While vacationing on the resort island of Phuket, Thailand, R&B singer Rihanna stopped to pose for a picture with what she thought was just any other strange local pet. It turns out that the singer actually took a photo of herself with a slow loris, an endangered species whose adorable looks have put it in danger of extinction.
It’s true that the small primate is ridiculously cute — unfortunately, the adorable photos and videos of slow lorises on the internet leave out the dark side of the animals’ story. Pet lorises are usually ripped from their mothers at a young age and held in crowded, cramped cages before being illegally sold in Asian markets. The slow loris is equipped with venomous fangs, and its bite can prove disabling or even fatal to humans. The animals you see in photos like Rihanna’s have almost always had their teeth ripped out or clipped off to keep them from biting tourists and would-be owners — opening the animals up to infections, debilitating pain and often, death. Even when they survive, the nocturnal animals often live their lives stressed, blinded and disoriented when humans try to interact with them in daylight.
While Rihanna’s photo immediately racked up about 200,000 likes, many of Rihanna’s fans also reacted with anger and disbelief when she posted the photo, slamming the artist for glorifying the exotic animal trade. The Thai police were apparently keeping tabs on her travels in Phuket, because the very next day two people in the area were arrested for illegal possession of the protected animals, and are now facing a $1,300 fine and up to four years in prison. Two lorises were confiscated at the scene.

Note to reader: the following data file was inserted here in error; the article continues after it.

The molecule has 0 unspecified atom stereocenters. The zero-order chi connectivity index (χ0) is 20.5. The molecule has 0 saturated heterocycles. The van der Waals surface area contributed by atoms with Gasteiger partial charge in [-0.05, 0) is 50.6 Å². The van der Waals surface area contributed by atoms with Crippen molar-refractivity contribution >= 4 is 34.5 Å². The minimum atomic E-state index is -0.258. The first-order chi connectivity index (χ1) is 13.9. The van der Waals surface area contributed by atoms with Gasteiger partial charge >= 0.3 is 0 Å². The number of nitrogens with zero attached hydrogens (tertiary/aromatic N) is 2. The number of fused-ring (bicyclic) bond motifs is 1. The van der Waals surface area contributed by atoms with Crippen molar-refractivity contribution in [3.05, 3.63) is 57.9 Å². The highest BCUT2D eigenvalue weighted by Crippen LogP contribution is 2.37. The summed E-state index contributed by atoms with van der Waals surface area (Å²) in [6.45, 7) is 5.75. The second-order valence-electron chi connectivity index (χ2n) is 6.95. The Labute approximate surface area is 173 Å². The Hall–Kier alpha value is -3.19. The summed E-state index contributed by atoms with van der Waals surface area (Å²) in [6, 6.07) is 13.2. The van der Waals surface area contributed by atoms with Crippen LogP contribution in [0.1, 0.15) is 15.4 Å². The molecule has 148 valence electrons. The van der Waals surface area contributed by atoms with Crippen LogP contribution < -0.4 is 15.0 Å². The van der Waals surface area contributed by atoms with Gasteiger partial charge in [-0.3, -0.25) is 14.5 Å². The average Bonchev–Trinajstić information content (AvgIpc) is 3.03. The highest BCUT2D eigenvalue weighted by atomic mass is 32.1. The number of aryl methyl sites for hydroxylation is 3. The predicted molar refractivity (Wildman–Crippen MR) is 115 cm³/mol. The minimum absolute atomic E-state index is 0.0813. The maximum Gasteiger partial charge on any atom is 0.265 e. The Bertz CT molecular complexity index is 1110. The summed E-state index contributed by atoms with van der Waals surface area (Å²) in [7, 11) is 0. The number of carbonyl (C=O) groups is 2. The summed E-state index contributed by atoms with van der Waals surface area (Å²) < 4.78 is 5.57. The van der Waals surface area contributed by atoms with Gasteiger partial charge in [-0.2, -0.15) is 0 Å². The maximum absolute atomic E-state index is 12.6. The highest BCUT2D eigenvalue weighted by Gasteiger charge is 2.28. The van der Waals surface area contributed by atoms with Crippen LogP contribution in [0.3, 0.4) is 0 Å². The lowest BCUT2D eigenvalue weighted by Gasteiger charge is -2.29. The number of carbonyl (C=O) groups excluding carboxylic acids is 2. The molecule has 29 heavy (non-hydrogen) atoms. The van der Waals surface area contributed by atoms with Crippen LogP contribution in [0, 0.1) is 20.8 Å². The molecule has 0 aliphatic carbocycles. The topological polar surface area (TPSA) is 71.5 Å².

Unfortunately, many times these traffickers don’t end up seeing justice. While every country the slow loris naturally occurs in has laws on the books protecting them, the laws often aren’t enforced. In fact, one study found that law enforcement officials in Cambodia often participate in the trade themselves. Apart from simple corruption, another problem is that there’s often nowhere for the animals to go once they’re rescued. Lorises with clipped teeth can’t be released back into the wild, and there’s only so much space in for them in rescue centers.
Locals say that in Phuket, any arrests of loris sellers are rare. In an interview with the Phuket News, a local official, Veerawit Kruesombat, described the raid as “just window dressing,” accusing the police of accepting bribes to overlook illegal trading and predicting that everything would “blow over” within a month, once the celebrity was gone.
Read more: american celebrities, animal trafficking, endangered primate, endangered species, exotic animal trade, law enforcement, Rihanna, slow loris, threatened species, venomous mammal, venomous primate
Photo credit: Instagram
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